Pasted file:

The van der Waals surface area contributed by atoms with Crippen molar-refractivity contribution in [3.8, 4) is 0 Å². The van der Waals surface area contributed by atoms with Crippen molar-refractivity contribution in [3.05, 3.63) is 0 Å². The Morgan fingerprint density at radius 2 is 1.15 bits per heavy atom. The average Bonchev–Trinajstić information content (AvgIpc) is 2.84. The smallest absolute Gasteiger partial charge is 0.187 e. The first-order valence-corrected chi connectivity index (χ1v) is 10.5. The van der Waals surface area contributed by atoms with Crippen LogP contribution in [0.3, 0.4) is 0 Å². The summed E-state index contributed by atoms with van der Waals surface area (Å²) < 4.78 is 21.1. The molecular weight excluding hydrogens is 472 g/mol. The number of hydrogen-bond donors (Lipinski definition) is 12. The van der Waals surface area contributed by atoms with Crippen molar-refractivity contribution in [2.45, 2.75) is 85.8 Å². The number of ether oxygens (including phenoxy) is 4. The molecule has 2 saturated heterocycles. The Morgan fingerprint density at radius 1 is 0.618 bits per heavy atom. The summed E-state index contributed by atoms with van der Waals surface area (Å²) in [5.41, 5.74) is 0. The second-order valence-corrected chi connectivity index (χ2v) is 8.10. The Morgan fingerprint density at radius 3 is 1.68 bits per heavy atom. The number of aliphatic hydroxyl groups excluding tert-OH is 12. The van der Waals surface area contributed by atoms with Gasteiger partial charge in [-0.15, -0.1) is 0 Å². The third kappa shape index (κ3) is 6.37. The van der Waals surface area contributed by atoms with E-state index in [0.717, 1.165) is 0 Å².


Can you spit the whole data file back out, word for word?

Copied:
The van der Waals surface area contributed by atoms with Crippen molar-refractivity contribution in [3.8, 4) is 0 Å². The van der Waals surface area contributed by atoms with Crippen molar-refractivity contribution in [3.05, 3.63) is 0 Å². The Morgan fingerprint density at radius 2 is 1.15 bits per heavy atom. The average Bonchev–Trinajstić information content (AvgIpc) is 2.84. The smallest absolute Gasteiger partial charge is 0.187 e. The first-order valence-corrected chi connectivity index (χ1v) is 10.5. The van der Waals surface area contributed by atoms with Crippen LogP contribution in [0.3, 0.4) is 0 Å². The summed E-state index contributed by atoms with van der Waals surface area (Å²) < 4.78 is 21.1. The molecular weight excluding hydrogens is 472 g/mol. The number of hydrogen-bond donors (Lipinski definition) is 12. The van der Waals surface area contributed by atoms with Crippen molar-refractivity contribution in [2.45, 2.75) is 85.8 Å². The number of ether oxygens (including phenoxy) is 4. The molecule has 2 saturated heterocycles. The Morgan fingerprint density at radius 1 is 0.618 bits per heavy atom. The summed E-state index contributed by atoms with van der Waals surface area (Å²) in [5.41, 5.74) is 0. The second-order valence-corrected chi connectivity index (χ2v) is 8.10. The Morgan fingerprint density at radius 3 is 1.68 bits per heavy atom. The number of aliphatic hydroxyl groups excluding tert-OH is 12. The van der Waals surface area contributed by atoms with Gasteiger partial charge in [-0.15, -0.1) is 0 Å². The third kappa shape index (κ3) is 6.37. The van der Waals surface area contributed by atoms with E-state index in [0.717, 1.165) is 0 Å².